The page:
Camouflage in predators
Friday, 1st May 2020
Pembury Smith, M.Q.R., Ruxton, G.D.
Camouflage – adaptations that prevent detection and/or recognition – is a key example of evolution by natural selection,
making it a primary focus in evolutionary ecology and animal behaviour. Most work has focused on camouflage as an
anti-predator adaptation. However, predators also display specific colours, patterns and behaviours that reduce visual
detection or recognition to facilitate predation. To date, very little attention has been given to predatory camouflage
strategies. Although many of the same principles of camouflage studied in prey translate to predators, differences
between the two groups (in motility, relative size, and control over the time and place of predation attempts) may alter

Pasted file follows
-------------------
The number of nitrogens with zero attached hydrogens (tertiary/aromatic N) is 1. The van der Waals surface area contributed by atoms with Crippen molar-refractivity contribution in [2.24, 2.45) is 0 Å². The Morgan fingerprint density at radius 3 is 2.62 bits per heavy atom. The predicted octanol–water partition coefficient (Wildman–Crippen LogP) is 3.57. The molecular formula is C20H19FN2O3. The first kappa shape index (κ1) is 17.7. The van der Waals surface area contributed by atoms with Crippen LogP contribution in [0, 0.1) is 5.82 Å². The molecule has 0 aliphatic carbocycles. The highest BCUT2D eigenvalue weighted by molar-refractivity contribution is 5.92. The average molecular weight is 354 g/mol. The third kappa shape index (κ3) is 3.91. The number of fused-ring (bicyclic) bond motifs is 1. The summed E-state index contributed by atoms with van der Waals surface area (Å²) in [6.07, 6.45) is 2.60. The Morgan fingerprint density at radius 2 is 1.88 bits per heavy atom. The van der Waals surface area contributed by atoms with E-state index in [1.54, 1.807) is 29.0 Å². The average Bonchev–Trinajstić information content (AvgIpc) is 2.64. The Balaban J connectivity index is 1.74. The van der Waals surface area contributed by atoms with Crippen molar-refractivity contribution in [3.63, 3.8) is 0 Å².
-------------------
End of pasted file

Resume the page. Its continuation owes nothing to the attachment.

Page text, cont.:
selection pressures for certain visual and behavioural traits. This makes many predatory camouflage techniques unique
and rarely documented. Recently, new technologies have emerged that provide a greater opportunity to carry out
research on natural predator–prey interactions. Here we review work on the camouflage strategies used by pursuit
and ambush predators to evade detection and recognition by prey, as well as looking at how work on prey camouflage
can be applied to predators in order to understand how and why specific predatory camouflage strategies may have
evolved. We highlight that a shift is needed in camouflage research focus, as this field has comparatively neglected camouflage
in predators, and offer suggestions for future work that would help to improve our understanding of camouflage.